Tie dye, peaking in the 60s’ hippie era, remains timeless with various styles always in vogue. It’s great because you don’t need to spend much to join this trend – it’s simple to DIY.
By the end of this post, you’ll learn how to tie dye, including creating the perfect spiral, right at home!
What You Need to Tie Dye
- Workspace: Choose outdoors for less mess, or indoors with a protective cover (like a trash bag or disposable tablecloth).
- Drying Rack and Pan: Use a baker’s/cooling rack over an 8×8 pan to catch drips and avoid fabric soaking in dye.
- Dye: A craft store dye kit is recommended for convenience; just add water.
- Fabric: Choose 100% natural fibers for best results; prepare multiple items for diverse designs using the same kit.
- Rinsing Area: Have a sink or hose ready for rinsing, and clean any residual dye immediately.
- Rubber Bands: Kits include them, but extra bands are useful for more creative designs.
- Gloves: Provided in most kits, but essential for regular dyers to prevent stained hands.
How to Tie Dye in 7 Steps
- Workspace: Cover your table and potentially the floor with plastic for protection. Dyeing outside is easier if weather allows.
- Dye: Fill the bottle with dye, add the required amount of water, and shake well to mix.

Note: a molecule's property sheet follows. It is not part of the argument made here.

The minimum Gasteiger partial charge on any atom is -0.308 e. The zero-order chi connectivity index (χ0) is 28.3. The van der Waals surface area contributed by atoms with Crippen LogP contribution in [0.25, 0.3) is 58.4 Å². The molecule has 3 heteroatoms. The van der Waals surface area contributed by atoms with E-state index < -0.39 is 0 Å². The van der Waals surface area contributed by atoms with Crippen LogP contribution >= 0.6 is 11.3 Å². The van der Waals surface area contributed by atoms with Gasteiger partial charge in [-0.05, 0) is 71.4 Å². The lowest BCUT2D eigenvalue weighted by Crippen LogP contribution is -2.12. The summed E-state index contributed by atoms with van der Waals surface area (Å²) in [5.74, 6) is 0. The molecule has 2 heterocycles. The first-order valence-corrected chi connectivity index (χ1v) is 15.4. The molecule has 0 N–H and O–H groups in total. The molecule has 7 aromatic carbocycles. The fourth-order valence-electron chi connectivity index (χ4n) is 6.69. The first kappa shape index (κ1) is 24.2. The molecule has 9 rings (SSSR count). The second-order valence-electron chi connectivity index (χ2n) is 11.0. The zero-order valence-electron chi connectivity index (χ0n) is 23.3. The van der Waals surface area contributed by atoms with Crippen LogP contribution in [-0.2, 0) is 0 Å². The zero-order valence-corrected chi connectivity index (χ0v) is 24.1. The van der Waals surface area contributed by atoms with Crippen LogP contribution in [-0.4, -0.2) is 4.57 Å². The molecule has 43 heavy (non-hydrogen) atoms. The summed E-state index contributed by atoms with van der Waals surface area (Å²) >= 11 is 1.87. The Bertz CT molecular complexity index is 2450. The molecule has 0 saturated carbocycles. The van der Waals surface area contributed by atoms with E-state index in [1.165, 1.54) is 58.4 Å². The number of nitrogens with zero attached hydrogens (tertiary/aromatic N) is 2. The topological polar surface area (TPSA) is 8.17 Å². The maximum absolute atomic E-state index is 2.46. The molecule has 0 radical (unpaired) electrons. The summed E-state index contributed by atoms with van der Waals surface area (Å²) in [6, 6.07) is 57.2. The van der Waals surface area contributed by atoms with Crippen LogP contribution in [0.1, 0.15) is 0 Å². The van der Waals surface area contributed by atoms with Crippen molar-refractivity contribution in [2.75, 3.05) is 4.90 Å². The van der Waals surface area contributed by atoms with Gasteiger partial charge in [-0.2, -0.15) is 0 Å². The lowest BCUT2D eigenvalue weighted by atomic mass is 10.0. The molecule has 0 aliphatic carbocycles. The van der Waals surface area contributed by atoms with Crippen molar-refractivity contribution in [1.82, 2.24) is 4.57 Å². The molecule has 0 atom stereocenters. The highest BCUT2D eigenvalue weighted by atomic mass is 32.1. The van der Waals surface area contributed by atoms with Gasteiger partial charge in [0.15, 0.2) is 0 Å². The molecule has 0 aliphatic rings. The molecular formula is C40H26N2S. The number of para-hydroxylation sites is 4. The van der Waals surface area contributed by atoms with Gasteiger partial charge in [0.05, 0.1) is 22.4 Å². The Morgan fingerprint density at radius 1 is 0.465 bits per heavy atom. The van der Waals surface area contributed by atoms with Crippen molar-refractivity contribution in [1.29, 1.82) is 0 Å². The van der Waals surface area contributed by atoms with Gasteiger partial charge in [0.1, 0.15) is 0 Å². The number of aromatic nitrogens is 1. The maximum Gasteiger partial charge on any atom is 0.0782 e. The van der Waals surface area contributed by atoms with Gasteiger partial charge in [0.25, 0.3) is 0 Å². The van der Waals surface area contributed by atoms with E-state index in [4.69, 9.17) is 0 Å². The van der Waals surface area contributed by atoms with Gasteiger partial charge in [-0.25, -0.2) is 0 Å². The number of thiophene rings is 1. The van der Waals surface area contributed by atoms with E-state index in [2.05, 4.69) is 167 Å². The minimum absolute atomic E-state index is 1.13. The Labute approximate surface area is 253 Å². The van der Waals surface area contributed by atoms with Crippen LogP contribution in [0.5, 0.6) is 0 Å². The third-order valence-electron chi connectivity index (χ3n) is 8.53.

- Fabric: Prewash new fabrics to remove chemicals hindering dye adherence. No need to prewash if upcycling. Choose between dyeing damp fabric for uniform colors or dry fabric for brighter, less uniform patterns.
2. Tie your fabric.
There are many different ways to tie your fabric and each way will create very different results. For the three shirts we’re doing in this tutorial, we’ll be using the sunburst, nebula, and diagonal line designs.
- Sunburst– This will give you the quintessential tie dye look. Lay your fabric flat. Using one hand, grab the middle of the shirt into a pinch and begin spinning it around. Use your other hand to help guide it into a circular disc shape. Use your rubber bands to firmly secure it and create a pattern and sections to follow while you’re dying.
- Nebula– This is the way to go if your young kids are helping you out! Lay your fabric flat. Scrunch, fold, and crumple it together into a disc shape. Use your rubber bands to secure it. The tighter you scrunch it, the more white/light space there will be.
- Diagonal lines– This is the most complicated of the three, but also the most unique and worth the extra effort. Lay your fabric flat. Beginning on one bottom corner, fold it up like an accordion towards the opposite shoulder. Once it’s folded all the way, use rubber bands to section it off every 1-2 inches.
3. Apply the dye.
This is where it really gets fun! You get to decide where and how to apply the dye. Again, every choice you make will leave you with a different end result. It’s so fun! The applicator bottles will give you a lot of control about where the dye goes. Once you’ve dyed one side of your fabric, use a gloved hand to flip it over and repeat on the other side to make sure the dye has fully penetrated the fabric.